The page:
Adding Custom WordPress Shortcodes

shortcode

Introduced in WordPress 2.5, shortcodes make it easy to include pieces of code or content in multiple places across your site without having to repeatedly copy and paste. Also, if you need to go back and make adjustments, with shortcodes you don’t need to make the adjustment on every page, you just edit the shortcode source.

For example, just the other day I was creating an order form that had to appear on a number of different pages across the site I was working on. Each form was exactly the same with the exception of the item number. Since shortcodes can be made to accept arguments, I could call the shortcode and pass it the item number to use in the form (for those of you haven’t done any programming, arguments have nothing to do with arguing. Parameters or variables might be a more understandable words). Here’s how easy it was to include the form in a page:

[order item="59336"]

That tells WordPress to go get the code associated with [order] and set the item number to 59336. Now lets take a look at how to actually create the functionality I’ve been describing. It’s actually pretty simple.

Open up your functions.php file and scroll to the bottom. You’ll want to add your code just above the closing PHP tag (?>). Here’s how you would add an order form similar to the one I described earlier. Keep in mind that an order form is just one of hundreds of uses for shortcodes. My purpose is to show you how to create shortcodes, not order forms, so I’m only going to explain the code that relates to the creation of the shortcode. Here’s the code:

function orderform($item_nbr) {
extract(shortcode_atts(array("item" => '0'), $item_nbr));
return <form method="post"><input name="item_number" type="hidden" value="' . $item . '" />
<label for="quantity">Quantity:</label>
<input id="quantity" name="quantity" size="8" type="text" />
</div>
<div><input id="submit" type="submit" value="Place Order" /></div>
</form>';
}

Take a look at the first line. It starts the function (function), gives it a name (orderform), and then assigns a name to the variable that holds the shortcode arguments ($item_nbr).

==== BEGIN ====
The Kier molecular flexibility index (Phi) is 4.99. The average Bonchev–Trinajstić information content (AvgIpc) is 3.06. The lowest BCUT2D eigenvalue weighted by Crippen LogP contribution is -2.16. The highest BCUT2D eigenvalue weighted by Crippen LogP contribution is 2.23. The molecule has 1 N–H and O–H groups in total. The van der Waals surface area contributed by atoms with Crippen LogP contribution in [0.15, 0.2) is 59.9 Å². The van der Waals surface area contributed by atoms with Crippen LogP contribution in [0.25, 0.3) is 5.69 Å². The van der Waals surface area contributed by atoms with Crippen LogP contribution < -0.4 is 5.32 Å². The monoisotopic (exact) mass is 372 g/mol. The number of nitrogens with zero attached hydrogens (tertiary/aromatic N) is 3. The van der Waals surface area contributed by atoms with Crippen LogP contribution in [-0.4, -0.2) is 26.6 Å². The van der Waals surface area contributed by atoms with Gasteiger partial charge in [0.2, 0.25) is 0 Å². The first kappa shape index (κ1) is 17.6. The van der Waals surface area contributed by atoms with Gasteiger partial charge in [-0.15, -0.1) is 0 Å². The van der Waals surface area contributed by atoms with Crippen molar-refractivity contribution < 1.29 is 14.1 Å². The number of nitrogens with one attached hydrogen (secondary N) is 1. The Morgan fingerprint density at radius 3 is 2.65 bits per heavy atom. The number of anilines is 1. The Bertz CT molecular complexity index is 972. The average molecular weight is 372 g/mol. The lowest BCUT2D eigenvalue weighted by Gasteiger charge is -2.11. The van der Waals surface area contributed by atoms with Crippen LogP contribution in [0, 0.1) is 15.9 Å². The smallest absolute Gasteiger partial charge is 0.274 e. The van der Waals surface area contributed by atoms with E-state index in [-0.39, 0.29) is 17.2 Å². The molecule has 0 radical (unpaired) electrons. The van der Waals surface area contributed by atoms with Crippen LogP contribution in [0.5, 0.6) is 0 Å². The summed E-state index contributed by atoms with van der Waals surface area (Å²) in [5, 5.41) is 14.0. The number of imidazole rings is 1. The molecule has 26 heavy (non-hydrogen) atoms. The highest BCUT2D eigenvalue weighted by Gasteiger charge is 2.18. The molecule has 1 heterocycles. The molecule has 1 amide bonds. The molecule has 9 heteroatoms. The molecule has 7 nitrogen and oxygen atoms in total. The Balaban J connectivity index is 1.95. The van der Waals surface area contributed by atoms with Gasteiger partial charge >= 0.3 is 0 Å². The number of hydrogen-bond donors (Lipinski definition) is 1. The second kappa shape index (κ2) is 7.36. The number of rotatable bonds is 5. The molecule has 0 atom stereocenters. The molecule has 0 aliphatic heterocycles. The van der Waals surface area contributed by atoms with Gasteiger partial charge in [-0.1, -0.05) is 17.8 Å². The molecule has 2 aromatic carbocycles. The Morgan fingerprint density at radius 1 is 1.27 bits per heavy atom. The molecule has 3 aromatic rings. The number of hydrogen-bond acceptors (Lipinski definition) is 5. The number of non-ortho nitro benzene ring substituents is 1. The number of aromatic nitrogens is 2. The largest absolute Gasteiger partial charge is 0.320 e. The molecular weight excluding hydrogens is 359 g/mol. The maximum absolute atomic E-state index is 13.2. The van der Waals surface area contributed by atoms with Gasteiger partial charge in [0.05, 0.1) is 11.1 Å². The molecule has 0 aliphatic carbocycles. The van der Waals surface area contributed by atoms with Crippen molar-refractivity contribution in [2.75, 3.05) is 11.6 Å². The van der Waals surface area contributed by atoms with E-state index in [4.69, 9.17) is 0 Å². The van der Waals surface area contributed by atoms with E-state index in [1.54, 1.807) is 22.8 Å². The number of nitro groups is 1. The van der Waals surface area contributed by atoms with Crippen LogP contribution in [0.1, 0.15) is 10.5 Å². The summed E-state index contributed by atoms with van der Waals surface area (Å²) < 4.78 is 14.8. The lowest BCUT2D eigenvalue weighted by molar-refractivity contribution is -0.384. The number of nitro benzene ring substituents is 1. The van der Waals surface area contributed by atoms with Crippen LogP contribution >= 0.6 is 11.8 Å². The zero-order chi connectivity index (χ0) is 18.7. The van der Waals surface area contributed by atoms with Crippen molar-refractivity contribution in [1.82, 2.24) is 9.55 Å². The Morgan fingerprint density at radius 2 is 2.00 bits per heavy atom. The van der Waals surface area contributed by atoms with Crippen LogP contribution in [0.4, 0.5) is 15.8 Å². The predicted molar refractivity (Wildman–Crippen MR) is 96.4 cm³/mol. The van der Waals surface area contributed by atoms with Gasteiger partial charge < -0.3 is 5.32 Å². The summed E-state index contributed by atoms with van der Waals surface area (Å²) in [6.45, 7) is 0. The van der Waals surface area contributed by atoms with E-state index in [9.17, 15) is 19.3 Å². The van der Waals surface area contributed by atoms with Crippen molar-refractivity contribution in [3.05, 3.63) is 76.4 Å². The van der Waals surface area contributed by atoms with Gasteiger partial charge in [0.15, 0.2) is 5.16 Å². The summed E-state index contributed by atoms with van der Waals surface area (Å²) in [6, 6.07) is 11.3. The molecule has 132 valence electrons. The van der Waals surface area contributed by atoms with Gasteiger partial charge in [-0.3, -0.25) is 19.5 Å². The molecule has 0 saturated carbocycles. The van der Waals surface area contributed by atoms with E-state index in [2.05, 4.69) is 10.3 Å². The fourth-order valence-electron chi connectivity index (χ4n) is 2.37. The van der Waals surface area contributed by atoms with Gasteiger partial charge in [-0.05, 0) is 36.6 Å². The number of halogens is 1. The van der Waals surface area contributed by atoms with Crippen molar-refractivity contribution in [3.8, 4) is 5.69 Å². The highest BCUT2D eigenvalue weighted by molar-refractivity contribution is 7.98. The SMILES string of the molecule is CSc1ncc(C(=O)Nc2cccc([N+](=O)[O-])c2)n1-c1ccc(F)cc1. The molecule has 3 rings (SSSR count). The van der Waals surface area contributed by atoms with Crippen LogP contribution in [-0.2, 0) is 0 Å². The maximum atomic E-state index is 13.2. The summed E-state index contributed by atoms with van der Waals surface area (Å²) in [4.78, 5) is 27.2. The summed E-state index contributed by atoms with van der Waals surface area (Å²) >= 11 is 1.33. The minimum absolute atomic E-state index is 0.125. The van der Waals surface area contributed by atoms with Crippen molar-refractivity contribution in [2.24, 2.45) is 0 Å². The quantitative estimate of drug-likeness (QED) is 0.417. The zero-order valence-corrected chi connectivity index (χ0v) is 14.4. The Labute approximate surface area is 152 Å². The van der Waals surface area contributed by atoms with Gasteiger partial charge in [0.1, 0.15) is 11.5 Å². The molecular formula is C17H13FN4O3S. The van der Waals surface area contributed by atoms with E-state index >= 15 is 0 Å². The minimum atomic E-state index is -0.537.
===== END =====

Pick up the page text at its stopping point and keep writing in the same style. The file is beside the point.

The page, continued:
After that, you have to extract the actual value from the item_nbr variable to get the individual arguements. This is accomplished by line 2. The first part (array…) sets up the default values of the array while $item_nbr is the actual list of arguments being passed in by the shortcode.

Next you need to return the form as a string so that it can be displayed in the post. Notice this section of line 3:

' . $item . '

This breaks out of the HTML string and inserts the item number that you passed in with the shortcode. Note that the variable name is “$item” which you set along with the default value when you extracted the array in line 2.

That’s it for the writing the function. Now you just need to let WordPress know about it. Just after the function, still in the functions.php file, add this line:

add_shortcode('order', 'orderform');

The first argument (‘order’) is the keyword for use in the shortcode. The second argument is the name of the function (‘orderform’). So once again, all you have to do to include the form inside a post is use this short piece of code:

[order item="59336"]

Feel free to play around with the code and let me know if you have any questions.

Posted July 27, 2009 by Alex Mansfield

3 responses to “Adding Custom WordPress Shortcodes”

  1. electromozzo says:

    Hey very nice blog!! Man .. Beautiful .. Amazing .. I will bookmark your blog and take the feeds also…

  2. The Frosty says:

    Very nice! I’m going to put this to use! was trying to figure out how to change the attributes for a shortcode and create a dynamically changing RSS feed.

    I wrote a post about generating an attendee list from eventbrite from RSS for WordCampLA attendees, and am now going to turn it into a shortcode for eisier placement.

    Will link it back to you from the post!

  3. […] I also wanted to be able to use multiple instances of the code with different feeds. To do so I had to create a argument to extract from the completed short code. I found a demo at: Alex Mansfield’s post. […]

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